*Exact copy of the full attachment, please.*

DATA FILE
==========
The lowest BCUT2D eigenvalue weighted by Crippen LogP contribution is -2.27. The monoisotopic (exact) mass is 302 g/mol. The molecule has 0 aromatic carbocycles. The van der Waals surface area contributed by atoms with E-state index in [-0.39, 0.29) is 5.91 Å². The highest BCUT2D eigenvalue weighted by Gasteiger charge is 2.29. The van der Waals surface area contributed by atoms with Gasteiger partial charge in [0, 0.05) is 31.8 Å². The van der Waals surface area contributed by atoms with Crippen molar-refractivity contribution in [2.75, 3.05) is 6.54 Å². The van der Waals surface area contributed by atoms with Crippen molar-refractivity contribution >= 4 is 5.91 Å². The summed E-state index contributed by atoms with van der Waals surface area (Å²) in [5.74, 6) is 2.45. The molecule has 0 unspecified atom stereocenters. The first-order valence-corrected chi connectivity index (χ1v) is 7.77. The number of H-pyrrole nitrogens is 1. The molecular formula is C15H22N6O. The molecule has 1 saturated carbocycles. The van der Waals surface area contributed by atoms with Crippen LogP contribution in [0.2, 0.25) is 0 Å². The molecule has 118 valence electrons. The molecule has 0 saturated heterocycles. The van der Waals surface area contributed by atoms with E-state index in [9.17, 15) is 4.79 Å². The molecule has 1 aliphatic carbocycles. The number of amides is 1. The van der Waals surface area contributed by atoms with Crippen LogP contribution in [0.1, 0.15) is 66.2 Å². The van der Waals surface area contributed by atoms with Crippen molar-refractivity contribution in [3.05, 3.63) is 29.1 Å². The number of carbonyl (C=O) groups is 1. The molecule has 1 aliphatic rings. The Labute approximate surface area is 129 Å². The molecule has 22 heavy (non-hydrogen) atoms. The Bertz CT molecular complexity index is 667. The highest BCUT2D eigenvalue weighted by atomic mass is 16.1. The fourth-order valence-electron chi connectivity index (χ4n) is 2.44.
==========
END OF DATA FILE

The lowest BCUT2D eigenvalue weighted by Crippen LogP contribution is -2.27. The monoisotopic (exact) mass is 302 g/mol. The molecule has 0 aromatic carbocycles. The van der Waals surface area contributed by atoms with E-state index in [-0.39, 0.29) is 5.91 Å². The highest BCUT2D eigenvalue weighted by Gasteiger charge is 2.29. The van der Waals surface area contributed by atoms with Gasteiger partial charge in [0, 0.05) is 31.8 Å². The van der Waals surface area contributed by atoms with Crippen molar-refractivity contribution in [2.75, 3.05) is 6.54 Å². The van der Waals surface area contributed by atoms with Crippen molar-refractivity contribution >= 4 is 5.91 Å². The summed E-state index contributed by atoms with van der Waals surface area (Å²) in [5.74, 6) is 2.45. The molecule has 0 unspecified atom stereocenters. The first-order valence-corrected chi connectivity index (χ1v) is 7.77. The number of H-pyrrole nitrogens is 1. The molecular formula is C15H22N6O. The molecule has 1 saturated carbocycles. The van der Waals surface area contributed by atoms with Crippen LogP contribution in [0.2, 0.25) is 0 Å². The molecule has 118 valence electrons. The molecule has 0 saturated heterocycles. The van der Waals surface area contributed by atoms with E-state index in [9.17, 15) is 4.79 Å². The molecule has 1 aliphatic carbocycles. The number of amides is 1. The van der Waals surface area contributed by atoms with Crippen LogP contribution in [0.1, 0.15) is 66.2 Å². The van der Waals surface area contributed by atoms with Crippen molar-refractivity contribution in [3.05, 3.63) is 29.1 Å². The number of carbonyl (C=O) groups is 1. The molecule has 1 aliphatic rings. The Labute approximate surface area is 129 Å². The molecule has 22 heavy (non-hydrogen) atoms. The Bertz CT molecular complexity index is 667. The highest BCUT2D eigenvalue weighted by atomic mass is 16.1. The fourth-order valence-electron chi connectivity index (χ4n) is 2.44.